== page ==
What Is Metoprolol Tartrate Used For?
High blood pressure and angina symptoms can often be treated with metoprolol tartrate. It is also used to improve survival following a heart attack. Occasionally, the medicine may be used in an off-label fashion to treat conditions such as arrhythmias, hyperthyroidism, and anxiety.
Metoprolol tartrate (Lopressor®) has been licensed to treat a number of conditions. These uses for metoprolol tartrate include:
High Blood Pressure
A blood pressure reading consists of two numbers (for example, 120/80). The top number is known as the systolic blood pressure, and the bottom number is the diastolic blood pressure. High blood pressure (hypertension) is defined as an average blood pressure higher than 140/90 with multiple blood pressure readings.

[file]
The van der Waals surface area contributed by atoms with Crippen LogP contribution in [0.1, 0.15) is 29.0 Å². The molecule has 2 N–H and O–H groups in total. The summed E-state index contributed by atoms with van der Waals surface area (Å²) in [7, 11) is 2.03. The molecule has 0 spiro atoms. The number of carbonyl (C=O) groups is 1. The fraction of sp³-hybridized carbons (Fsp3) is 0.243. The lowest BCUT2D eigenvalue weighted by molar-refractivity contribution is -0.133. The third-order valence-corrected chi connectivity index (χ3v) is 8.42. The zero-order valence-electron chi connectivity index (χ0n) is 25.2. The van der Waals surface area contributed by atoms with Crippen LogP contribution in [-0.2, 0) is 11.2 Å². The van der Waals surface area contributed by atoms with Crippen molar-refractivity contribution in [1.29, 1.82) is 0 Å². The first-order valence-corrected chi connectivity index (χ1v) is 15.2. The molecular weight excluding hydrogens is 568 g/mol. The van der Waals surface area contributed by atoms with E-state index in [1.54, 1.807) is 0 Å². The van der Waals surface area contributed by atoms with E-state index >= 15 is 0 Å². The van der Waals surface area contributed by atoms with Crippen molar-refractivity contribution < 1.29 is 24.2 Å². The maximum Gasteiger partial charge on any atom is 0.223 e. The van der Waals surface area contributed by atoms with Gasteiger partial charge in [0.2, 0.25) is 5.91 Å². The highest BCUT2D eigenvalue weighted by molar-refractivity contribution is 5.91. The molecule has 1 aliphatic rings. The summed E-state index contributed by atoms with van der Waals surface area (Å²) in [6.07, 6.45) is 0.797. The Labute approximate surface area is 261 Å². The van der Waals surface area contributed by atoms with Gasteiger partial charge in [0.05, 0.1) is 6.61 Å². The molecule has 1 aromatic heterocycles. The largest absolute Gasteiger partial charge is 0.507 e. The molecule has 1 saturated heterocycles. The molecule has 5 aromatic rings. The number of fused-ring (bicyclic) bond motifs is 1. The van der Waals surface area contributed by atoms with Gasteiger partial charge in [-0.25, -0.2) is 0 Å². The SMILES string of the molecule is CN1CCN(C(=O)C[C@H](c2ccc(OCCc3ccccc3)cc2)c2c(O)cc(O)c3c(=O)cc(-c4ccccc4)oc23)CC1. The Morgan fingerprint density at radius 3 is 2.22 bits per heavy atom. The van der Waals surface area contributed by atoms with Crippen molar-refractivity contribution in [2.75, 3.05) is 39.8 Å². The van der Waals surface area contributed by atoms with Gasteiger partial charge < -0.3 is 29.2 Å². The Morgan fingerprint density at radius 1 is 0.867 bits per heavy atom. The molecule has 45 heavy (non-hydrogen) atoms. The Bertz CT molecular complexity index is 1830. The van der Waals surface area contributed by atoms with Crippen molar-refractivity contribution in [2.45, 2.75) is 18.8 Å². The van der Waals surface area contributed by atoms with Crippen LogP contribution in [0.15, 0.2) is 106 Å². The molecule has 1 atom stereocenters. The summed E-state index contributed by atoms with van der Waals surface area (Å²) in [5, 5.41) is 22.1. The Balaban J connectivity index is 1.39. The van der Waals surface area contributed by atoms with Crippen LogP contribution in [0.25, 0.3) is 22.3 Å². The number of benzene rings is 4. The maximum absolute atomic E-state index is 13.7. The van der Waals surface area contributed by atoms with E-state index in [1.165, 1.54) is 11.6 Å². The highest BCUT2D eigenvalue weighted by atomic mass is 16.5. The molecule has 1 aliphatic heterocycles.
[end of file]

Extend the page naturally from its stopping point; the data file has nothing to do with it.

In previous clinical studies, metoprolol tartrate has been shown to significantly lower systolic and diastolic blood pressure. The higher the dose, the greater the drop in blood pressure is expected to be. By lowering blood pressure, metoprolol tartrate can also decrease the risks that occur with long-term high blood pressure (see Effects of High Blood Pressure). The medication does not, however, cure high blood pressure.
Angina is a type of heart disease that occurs when the heart muscle is not getting enough nutrient- and oxygen-rich blood for a short time. The inadequate blood flow is caused by narrowed coronary arteries (the blood vessels that supply blood to the heart). Chest pain is the most common angina symptom that occurs (see Angina Symptoms for more information).
Metoprolol tartrate is effective at treating symptoms of angina, decreasing the number of attacks, and improving exercise tolerance. The medicine works by decreasing the workload of the heart. This, in turn, means that the heart needs less oxygen and nutrient-rich blood to function properly at any given level of effort. Metoprolol tartrate does not cure this type of heart disease, however.